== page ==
Hydrocortisone cream is an example of a product that is available both over the counter (OTC) and by prescription, depending on the strength.
The strongest topical steroid is 600–1,000 times stronger than an OTC hydrocortisone cream, according to the American Osteopathic College of Dermatology. The strength that a doctor prescribes will depend on the type and severity of your condition.
How long do corticosteroids take to work?
How long they take to work depends on you, your condition, and where on the body you’re applying the cream. Most healthcare professionals will recommend trying the cream for a few days to see if it helps. If not, they will likely recommend something else.
For example, if hydrocortisone cream is not working after a few days, a doctor might recommend a higher potency prescription option.
Treatment generally shouldn’t last for longer than 4 weeks at a time, regardless of the potency of the corticosteroid. Very high-potency steroids should be tapered after 2 weeks to help avoid topical steroid withdrawal.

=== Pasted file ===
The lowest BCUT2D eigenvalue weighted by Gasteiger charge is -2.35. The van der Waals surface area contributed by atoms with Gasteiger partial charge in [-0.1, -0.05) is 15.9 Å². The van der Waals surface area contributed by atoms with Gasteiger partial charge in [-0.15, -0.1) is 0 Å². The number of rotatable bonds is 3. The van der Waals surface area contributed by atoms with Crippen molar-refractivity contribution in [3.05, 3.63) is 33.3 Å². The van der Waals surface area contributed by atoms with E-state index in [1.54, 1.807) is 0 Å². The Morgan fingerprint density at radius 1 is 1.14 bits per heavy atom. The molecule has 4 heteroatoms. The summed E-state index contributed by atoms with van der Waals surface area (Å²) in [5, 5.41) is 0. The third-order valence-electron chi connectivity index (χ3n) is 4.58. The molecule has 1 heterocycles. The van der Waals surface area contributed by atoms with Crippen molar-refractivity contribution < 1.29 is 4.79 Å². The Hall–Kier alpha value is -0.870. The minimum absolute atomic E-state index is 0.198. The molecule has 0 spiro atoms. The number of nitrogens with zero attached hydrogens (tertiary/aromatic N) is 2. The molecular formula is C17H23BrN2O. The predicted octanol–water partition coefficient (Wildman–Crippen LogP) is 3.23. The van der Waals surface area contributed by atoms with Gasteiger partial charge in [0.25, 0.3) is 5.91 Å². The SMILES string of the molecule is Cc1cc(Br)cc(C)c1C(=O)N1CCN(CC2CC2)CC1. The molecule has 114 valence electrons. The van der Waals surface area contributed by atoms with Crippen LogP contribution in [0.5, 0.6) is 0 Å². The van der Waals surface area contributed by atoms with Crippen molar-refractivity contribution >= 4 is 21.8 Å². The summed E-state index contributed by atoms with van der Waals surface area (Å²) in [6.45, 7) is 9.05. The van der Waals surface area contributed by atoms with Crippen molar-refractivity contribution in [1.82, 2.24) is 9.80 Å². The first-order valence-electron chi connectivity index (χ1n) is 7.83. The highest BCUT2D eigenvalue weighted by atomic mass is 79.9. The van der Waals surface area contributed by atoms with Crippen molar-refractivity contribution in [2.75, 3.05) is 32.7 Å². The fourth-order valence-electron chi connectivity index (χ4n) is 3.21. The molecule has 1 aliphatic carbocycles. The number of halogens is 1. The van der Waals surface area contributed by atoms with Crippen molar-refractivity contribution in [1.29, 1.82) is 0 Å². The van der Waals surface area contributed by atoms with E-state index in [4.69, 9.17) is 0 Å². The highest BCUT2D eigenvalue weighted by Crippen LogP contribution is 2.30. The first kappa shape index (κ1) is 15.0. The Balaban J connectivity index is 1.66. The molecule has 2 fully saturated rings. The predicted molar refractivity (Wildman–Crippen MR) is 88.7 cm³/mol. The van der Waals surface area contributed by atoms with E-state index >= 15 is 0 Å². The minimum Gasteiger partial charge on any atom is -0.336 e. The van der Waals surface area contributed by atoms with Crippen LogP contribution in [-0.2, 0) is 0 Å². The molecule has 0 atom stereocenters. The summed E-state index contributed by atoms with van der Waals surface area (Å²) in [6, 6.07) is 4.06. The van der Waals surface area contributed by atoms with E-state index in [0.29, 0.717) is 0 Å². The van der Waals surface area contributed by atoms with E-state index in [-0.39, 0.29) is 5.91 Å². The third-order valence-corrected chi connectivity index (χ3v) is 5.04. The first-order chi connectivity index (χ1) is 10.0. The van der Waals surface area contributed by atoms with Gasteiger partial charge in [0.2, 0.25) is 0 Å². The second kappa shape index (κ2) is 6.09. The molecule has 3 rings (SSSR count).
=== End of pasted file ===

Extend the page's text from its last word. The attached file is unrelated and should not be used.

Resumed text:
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Do corticosteroids have side effects?
The simple answer is yes. The more serious side effects typically come after long-term use. That’s why steroid creams are not meant to be used long term.
Side effects from topical steroids can include:
- Burning on areas of irritated or broken skin: Irritated skin is common in conditions like eczema. Topical steroids might cause a burning sensation.
- Acne: Acne can be more of a concern if the topical steroid is used on the face.
- Change in skin color: This can be either a deepening of color or loss of skin color.
- Eye problems such as glaucoma: This is especially true when steroid creams are used near the eyes.
- Skin atrophy. This is when the skin starts breaking down and thinning.
Although topical steroid side effects are typically only located in the places you use the cream, long-term use or misuse can cause some systemic (widespread) side effects by affecting your adrenal gland.
The side effects that improper or extended use can cause are typically why people decide not to use topical steroids.
It’s important to note that carefully following the medication directions on how to use the cream under the supervision of a healthcare professional can help you avoid serious side effects and withdrawal symptoms.